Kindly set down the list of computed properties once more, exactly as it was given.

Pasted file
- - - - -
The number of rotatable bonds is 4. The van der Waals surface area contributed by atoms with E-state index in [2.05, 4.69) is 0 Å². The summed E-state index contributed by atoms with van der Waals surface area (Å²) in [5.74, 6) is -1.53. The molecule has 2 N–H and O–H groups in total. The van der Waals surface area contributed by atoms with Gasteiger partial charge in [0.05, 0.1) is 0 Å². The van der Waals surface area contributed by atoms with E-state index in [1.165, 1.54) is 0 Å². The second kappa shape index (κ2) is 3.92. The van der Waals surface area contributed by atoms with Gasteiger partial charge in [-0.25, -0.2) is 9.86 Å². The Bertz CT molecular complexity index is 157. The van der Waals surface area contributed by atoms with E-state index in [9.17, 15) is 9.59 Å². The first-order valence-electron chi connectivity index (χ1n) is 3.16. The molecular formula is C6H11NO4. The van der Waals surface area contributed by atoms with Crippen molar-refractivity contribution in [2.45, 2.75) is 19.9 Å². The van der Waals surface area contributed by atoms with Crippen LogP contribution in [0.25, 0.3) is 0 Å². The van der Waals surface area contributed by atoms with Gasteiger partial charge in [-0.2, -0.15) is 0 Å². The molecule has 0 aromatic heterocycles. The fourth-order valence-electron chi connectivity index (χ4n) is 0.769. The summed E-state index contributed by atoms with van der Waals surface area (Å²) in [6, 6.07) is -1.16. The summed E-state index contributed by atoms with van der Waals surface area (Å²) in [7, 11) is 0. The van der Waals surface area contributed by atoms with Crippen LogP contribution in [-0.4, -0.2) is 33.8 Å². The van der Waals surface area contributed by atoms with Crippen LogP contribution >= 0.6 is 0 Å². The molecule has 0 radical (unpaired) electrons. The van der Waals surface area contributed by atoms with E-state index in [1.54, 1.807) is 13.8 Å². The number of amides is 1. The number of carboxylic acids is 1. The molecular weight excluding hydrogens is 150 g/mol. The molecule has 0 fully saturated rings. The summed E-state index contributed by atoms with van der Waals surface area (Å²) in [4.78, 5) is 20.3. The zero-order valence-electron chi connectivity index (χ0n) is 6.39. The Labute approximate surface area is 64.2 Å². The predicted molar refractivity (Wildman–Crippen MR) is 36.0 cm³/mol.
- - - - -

The number of rotatable bonds is 4. The van der Waals surface area contributed by atoms with E-state index in [2.05, 4.69) is 0 Å². The summed E-state index contributed by atoms with van der Waals surface area (Å²) in [5.74, 6) is -1.53. The molecule has 2 N–H and O–H groups in total. The van der Waals surface area contributed by atoms with Gasteiger partial charge in [0.05, 0.1) is 0 Å². The van der Waals surface area contributed by atoms with E-state index in [1.165, 1.54) is 0 Å². The second kappa shape index (κ2) is 3.92. The van der Waals surface area contributed by atoms with Gasteiger partial charge in [-0.25, -0.2) is 9.86 Å². The Bertz CT molecular complexity index is 157. The van der Waals surface area contributed by atoms with E-state index in [9.17, 15) is 9.59 Å². The first-order valence-electron chi connectivity index (χ1n) is 3.16. The molecular formula is C6H11NO4. The van der Waals surface area contributed by atoms with Crippen molar-refractivity contribution in [2.45, 2.75) is 19.9 Å². The van der Waals surface area contributed by atoms with Crippen LogP contribution in [0.25, 0.3) is 0 Å². The van der Waals surface area contributed by atoms with Gasteiger partial charge in [-0.2, -0.15) is 0 Å². The molecule has 0 aromatic heterocycles. The fourth-order valence-electron chi connectivity index (χ4n) is 0.769. The summed E-state index contributed by atoms with van der Waals surface area (Å²) in [6, 6.07) is -1.16. The summed E-state index contributed by atoms with van der Waals surface area (Å²) in [7, 11) is 0. The van der Waals surface area contributed by atoms with Crippen LogP contribution in [-0.4, -0.2) is 33.8 Å². The van der Waals surface area contributed by atoms with Crippen LogP contribution >= 0.6 is 0 Å². The molecule has 0 radical (unpaired) electrons. The van der Waals surface area contributed by atoms with E-state index in [1.54, 1.807) is 13.8 Å². The number of amides is 1. The number of carboxylic acids is 1. The molecular weight excluding hydrogens is 150 g/mol. The molecule has 0 fully saturated rings. The summed E-state index contributed by atoms with van der Waals surface area (Å²) in [4.78, 5) is 20.3. The zero-order valence-electron chi connectivity index (χ0n) is 6.39. The Labute approximate surface area is 64.2 Å². The predicted molar refractivity (Wildman–Crippen MR) is 36.0 cm³/mol.